John Timson provides his top five tips for ensuring your dental chair stays in peak condition and in good working order

A well-engineered, good quality dental chair should last you at least 10 years… providing you look after it. Much like cars, dental chair manufacturers recommend an annual service to make sure that everything is (and stays) in good working order.

To help you and your team keep your dental unit in peak condition, here are some top tips and common mistakes to avoid when cleaning and maintaining your dental chair.

Tip 1: Clean your upholstery the right way

I’ve seen many dental practices with cracked and peeling upholstery, which has most likely been caused by repeated use of harsh chemicals when cleaning and/or disinfecting their chairs.

Research from infection control experts shows that chair upholstery is extremely low risk for transferring pathogens. However, since OSHA rules commonly implies some form of infection control related to upholstery, barrier protection is the best way to address this concern and can significantly extend the life of your chair upholstery too.

If single-use plastic is a concern, some manufacturers also offer antimicrobial or stain resistant upholstery options.

For periodic cleaning, a solution of mild, non-ionic detergent and water, or commercially available cleaners containing no alcohol, bleach or ammonia works well.

Dishwashing detergent is usually non-ionic. Mix just enough detergent to allow for good cleaning without leaving a soapy residue. As the hardness of water varies across the UK, you should experiment to determine the best mix of detergent to water for your area.

Never use abrasive cleansers, scrubbing pads, or other abrasive applicators, as they can permanently scratch or otherwise damage upholstery surfaces. Always consult the chair manufacturers’ guidelines before embarking on cleaning or disinfecting your upholstery for the first time.

Tip 2: Maintain your waterlines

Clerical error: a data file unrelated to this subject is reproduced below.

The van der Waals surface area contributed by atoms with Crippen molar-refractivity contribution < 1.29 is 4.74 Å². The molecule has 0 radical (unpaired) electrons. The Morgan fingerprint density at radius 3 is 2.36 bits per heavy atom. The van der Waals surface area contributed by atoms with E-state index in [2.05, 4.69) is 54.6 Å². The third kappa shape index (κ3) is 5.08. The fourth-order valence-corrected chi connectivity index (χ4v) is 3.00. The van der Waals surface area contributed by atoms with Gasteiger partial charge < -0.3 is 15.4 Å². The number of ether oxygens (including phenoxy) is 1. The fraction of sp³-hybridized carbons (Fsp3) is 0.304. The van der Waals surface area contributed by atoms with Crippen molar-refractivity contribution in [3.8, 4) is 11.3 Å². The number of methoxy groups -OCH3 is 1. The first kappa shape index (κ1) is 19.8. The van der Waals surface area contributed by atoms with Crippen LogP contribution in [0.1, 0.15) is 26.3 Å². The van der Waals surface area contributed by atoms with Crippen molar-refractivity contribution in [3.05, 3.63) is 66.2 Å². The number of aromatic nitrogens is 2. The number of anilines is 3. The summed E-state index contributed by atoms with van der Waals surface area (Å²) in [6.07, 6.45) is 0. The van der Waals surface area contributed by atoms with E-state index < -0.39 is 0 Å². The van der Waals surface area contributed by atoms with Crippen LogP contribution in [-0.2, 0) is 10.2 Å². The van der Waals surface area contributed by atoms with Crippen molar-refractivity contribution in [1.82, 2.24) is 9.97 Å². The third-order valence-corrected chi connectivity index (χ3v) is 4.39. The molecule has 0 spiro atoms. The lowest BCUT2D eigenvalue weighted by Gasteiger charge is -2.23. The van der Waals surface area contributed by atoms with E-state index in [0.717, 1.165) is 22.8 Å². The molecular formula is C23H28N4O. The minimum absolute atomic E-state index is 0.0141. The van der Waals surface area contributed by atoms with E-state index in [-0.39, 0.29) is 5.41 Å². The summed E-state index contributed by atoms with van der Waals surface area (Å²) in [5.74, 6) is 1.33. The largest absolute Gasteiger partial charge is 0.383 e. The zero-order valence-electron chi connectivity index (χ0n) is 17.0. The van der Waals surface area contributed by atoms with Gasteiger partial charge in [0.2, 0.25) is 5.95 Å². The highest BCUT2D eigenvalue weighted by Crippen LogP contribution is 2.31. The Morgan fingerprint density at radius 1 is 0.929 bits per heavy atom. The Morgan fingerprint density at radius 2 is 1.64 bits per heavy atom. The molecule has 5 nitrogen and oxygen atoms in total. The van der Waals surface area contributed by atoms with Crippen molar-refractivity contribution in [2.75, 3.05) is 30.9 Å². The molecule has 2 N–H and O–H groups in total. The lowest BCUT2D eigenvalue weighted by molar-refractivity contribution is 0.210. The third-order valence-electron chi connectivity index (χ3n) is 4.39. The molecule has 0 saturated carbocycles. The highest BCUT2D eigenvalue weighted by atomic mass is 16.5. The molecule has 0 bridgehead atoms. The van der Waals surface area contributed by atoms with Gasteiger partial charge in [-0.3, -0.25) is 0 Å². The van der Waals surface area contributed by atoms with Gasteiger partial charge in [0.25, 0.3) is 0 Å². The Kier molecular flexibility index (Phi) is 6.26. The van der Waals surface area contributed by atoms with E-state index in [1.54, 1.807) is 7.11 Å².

Ensure that you properly maintain your dental unit waterlines to prevent accumulation of odour and foul-tasting bacteria.

To make this process as simple as possible, I recommend using A-dec’s ICX tablets, which are designed to optimise the quality of your dental unit water. Each time you refill a self-contained water bottle, simply drop an ICX tablet into the empty bottle, fill with water and reconnect it to your dental unit. The tablet will fully dissolve within two minutes and will maintain water quality for at least two weeks, providing that CFU levels are already at an acceptable number when ICX is added.

Do not remove and empty the water bottle from the closed system to dry overnight as it can increase the risk of contamination.

Be sure to use ICX in conjunction with regular dental unit water monitoring and shock treatment.

Tip 3: Keep solids filters clear

This seems like an obvious one, but left unchecked the debris collected in these filters over time builds up and can cause suction problems within your dental unit.

Inspect and maintain your solids collector, crown catcher and other filters weekly to ensure your chair systems are free from obstructions.

The solids collector of the spittoon value should also be checked weekly, if you have one.

On most chair makes and models, these solids filters are consumable parts and should be replaced entirely if necessary; such as after a large build-up of debris or if the filter shows any cracks or damage.

Tip 4: Check your oil collector

Don’t forget to check your oil collector every week. If it is very oily, check that handpieces have been stood upright before connecting to tubing, as well as the handpiece coupling and medical air supply.

Keeping your dental unit clean, maintained and serviced annually can help avoid costly engineer call-outs and greatly extend the life of your dental equipment.

Tip 5: Choose metal syringe tips

Most dental practices tend to use disposable plastic syringe tips over reusable metal versions that can be sterilised in an autoclave. Not only are the plastic tips harmful to the environment, but they also damage syringe tip O-rings much more quickly over time than their metal counterparts ¬– which could cause the tips to eject unexpectedly.

When using the metal syringe tips, it is a good idea to have several so that you don’t need to be continuously running the autoclave throughout the day. The dealer that you bought your dental unit from should be able to source additional metal syringe tips for you.


This article is based on best practices for maintaining A-dec dental chairs. If you have another brand of chair, make sure to consult the manufacturer guidelines before acting on any of the advice in this article.

If you have any questions about the maintenance and upkeep of your A-dec chair, call the team on 0800 233 285 or email [email protected]